Over the past two years, United Nations officials have identified 3,664 evictions of Syrian refugees from their homes in Lebanon by local municipalities. As well, there have been over 10,000 evictions for failure to pay rent and other landlord disputes. According to Human Rights Watch, an additional 42,000 refugees are still at risk of eviction. The measures taken by Lebanese municipalities have directly targeted Syrian nationals, showing that the central government has thus far failed to protect refugees’ rights as municipalities indiscriminately remove individuals from their homes, without due processes or reasoning.
As a result of the evictions, many refugees have lost income and property. It has also become more difficult for children to attain an education, with some children forced to miss months of school or even drop out. According to several reports by Syrians who were evicted, the authorities removed them from their homes violently without offering an opportunity for the refugees to challenge the dislodgement or engage in any legal procedure based on international standards.
Increasingly though, it is evident that the mass evictions of Syrian refugees are not part of an organized national plan. Rather, they are an ad hoc response by 13 individual municipalities. All but two of these are predominantly Christian, while all Syrian refugees interviewed by Human Rights watch were Muslim. Most of the refugees interviewed claimed that they identified a link between the evictions and their religious identity. However, this ad hoc reasoning seems like a response to the political pressures in Lebanon as the country nears the first parliamentary elections since the crisis in Syria first began. Some politicians, in response to population demands, have called for Syrians to return to Syria, which is simply not an option at this time.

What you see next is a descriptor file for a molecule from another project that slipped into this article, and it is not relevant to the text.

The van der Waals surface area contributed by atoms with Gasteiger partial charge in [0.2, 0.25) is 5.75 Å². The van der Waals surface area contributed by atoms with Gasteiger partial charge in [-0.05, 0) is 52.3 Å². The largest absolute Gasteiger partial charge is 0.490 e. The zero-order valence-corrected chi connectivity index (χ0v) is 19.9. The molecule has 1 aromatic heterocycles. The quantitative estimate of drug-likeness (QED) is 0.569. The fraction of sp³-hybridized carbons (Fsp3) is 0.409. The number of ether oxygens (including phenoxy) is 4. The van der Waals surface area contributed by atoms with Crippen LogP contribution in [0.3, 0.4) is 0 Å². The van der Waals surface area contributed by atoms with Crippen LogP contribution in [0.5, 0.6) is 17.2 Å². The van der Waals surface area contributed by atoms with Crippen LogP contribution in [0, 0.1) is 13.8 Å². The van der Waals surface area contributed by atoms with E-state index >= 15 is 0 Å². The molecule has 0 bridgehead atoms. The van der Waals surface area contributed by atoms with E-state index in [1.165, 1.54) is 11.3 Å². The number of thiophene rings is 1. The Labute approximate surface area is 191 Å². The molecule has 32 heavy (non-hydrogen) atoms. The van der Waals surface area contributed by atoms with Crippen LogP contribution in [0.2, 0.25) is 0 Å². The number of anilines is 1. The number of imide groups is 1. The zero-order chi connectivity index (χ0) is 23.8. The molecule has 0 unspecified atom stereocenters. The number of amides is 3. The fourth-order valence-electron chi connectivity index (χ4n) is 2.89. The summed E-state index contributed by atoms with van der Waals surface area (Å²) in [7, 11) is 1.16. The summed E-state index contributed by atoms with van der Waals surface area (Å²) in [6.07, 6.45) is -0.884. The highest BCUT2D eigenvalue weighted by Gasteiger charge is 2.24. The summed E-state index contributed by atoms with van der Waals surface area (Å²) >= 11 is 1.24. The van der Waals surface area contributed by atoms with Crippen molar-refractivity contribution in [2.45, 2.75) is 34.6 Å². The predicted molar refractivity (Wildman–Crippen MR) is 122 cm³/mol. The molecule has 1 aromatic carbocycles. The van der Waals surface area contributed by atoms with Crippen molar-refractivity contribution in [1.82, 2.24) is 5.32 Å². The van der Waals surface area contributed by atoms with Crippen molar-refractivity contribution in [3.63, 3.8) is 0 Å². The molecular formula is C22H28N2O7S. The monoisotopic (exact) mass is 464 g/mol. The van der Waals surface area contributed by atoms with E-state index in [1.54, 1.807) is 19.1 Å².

Moreover, many Lebanese politicians are attributing social and economic problems in the country to the influx of Syrian refugees. While this may be true, particularly in the case of the state of the economy, the solution of evicting refugees and returning them to Syria is not viable. Lebanon needs more international support to support their large refugee population. According to the president of the country, they can no longer cope with the social and financial costs of the refugee crisis. In 2017, the United Nations appealed for US$2.035 billion of international aid to be injected into Lebanon to meet humanitarian assistance needs. However, only 54 percent was funded despite the fact that they presently host the largest number of refugees in the world. Also, as of December 2017, Lebanon hosts roughly 175,000 Palestinian refugees, meaning that one in five individuals in Lebanon are refugees.
While the goal of municipalities is driven by a desire to better social and economic conditions, those that expel Syrian refugees could actually be hurting the economy further as many apartments are now empty, harming the income of the landlords. Also, many evicted refugees, some of whom work for local municipalities, must leave their jobs which could lead to a gap in the labour market without workers to perform low-wage, manual labour.
Fundamentally, the Lebanese government must control all municipalities to ensure that evictions are just and that the adequate legal processes are followed. Furthermore, international aid must increase to support Lebanon in their efforts to take in refugees. Without it, Lebanon will face social and economic difficulties which could perpetuate extremist rationale, specifically targeting Syrian nationals. This will in turn lead to an exacerbation of conflict among refugees, the Lebanese government, and neighbours.